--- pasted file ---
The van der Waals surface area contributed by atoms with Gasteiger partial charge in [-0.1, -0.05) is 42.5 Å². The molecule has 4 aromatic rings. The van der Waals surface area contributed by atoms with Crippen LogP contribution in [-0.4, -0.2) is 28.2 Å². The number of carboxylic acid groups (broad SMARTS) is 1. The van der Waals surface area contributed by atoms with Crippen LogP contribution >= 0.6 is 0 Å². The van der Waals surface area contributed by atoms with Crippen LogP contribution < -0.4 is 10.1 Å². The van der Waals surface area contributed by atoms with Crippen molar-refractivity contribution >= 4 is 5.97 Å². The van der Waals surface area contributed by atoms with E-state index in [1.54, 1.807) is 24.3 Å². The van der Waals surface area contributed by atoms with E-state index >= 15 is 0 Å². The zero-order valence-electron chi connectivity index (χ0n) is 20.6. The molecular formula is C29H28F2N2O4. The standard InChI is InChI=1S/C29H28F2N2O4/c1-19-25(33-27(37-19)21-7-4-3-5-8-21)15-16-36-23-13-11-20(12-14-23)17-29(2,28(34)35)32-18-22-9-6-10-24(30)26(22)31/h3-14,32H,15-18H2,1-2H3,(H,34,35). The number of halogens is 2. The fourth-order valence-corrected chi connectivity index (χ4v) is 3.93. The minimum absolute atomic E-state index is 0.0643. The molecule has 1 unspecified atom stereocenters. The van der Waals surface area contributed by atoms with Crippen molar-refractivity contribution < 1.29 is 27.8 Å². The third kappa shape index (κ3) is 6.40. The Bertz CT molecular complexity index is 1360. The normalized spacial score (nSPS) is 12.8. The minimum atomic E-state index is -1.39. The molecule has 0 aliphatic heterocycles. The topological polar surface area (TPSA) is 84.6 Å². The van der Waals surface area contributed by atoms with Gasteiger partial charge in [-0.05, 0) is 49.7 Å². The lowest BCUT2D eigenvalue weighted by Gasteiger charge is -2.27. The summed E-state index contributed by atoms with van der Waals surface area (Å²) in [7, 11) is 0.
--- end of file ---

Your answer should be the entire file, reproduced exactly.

The van der Waals surface area contributed by atoms with Gasteiger partial charge in [-0.1, -0.05) is 42.5 Å². The molecule has 4 aromatic rings. The van der Waals surface area contributed by atoms with Crippen LogP contribution in [-0.4, -0.2) is 28.2 Å². The number of carboxylic acid groups (broad SMARTS) is 1. The van der Waals surface area contributed by atoms with Crippen LogP contribution >= 0.6 is 0 Å². The van der Waals surface area contributed by atoms with Crippen LogP contribution < -0.4 is 10.1 Å². The van der Waals surface area contributed by atoms with Crippen molar-refractivity contribution >= 4 is 5.97 Å². The van der Waals surface area contributed by atoms with E-state index in [1.54, 1.807) is 24.3 Å². The van der Waals surface area contributed by atoms with E-state index >= 15 is 0 Å². The zero-order valence-electron chi connectivity index (χ0n) is 20.6. The molecular formula is C29H28F2N2O4. The standard InChI is InChI=1S/C29H28F2N2O4/c1-19-25(33-27(37-19)21-7-4-3-5-8-21)15-16-36-23-13-11-20(12-14-23)17-29(2,28(34)35)32-18-22-9-6-10-24(30)26(22)31/h3-14,32H,15-18H2,1-2H3,(H,34,35). The number of halogens is 2. The fourth-order valence-corrected chi connectivity index (χ4v) is 3.93. The minimum absolute atomic E-state index is 0.0643. The molecule has 1 unspecified atom stereocenters. The van der Waals surface area contributed by atoms with Crippen molar-refractivity contribution < 1.29 is 27.8 Å². The third kappa shape index (κ3) is 6.40. The Bertz CT molecular complexity index is 1360. The normalized spacial score (nSPS) is 12.8. The minimum atomic E-state index is -1.39. The molecule has 0 aliphatic heterocycles. The topological polar surface area (TPSA) is 84.6 Å². The van der Waals surface area contributed by atoms with Gasteiger partial charge in [-0.05, 0) is 49.7 Å². The lowest BCUT2D eigenvalue weighted by Gasteiger charge is -2.27. The summed E-state index contributed by atoms with van der Waals surface area (Å²) in [7, 11) is 0.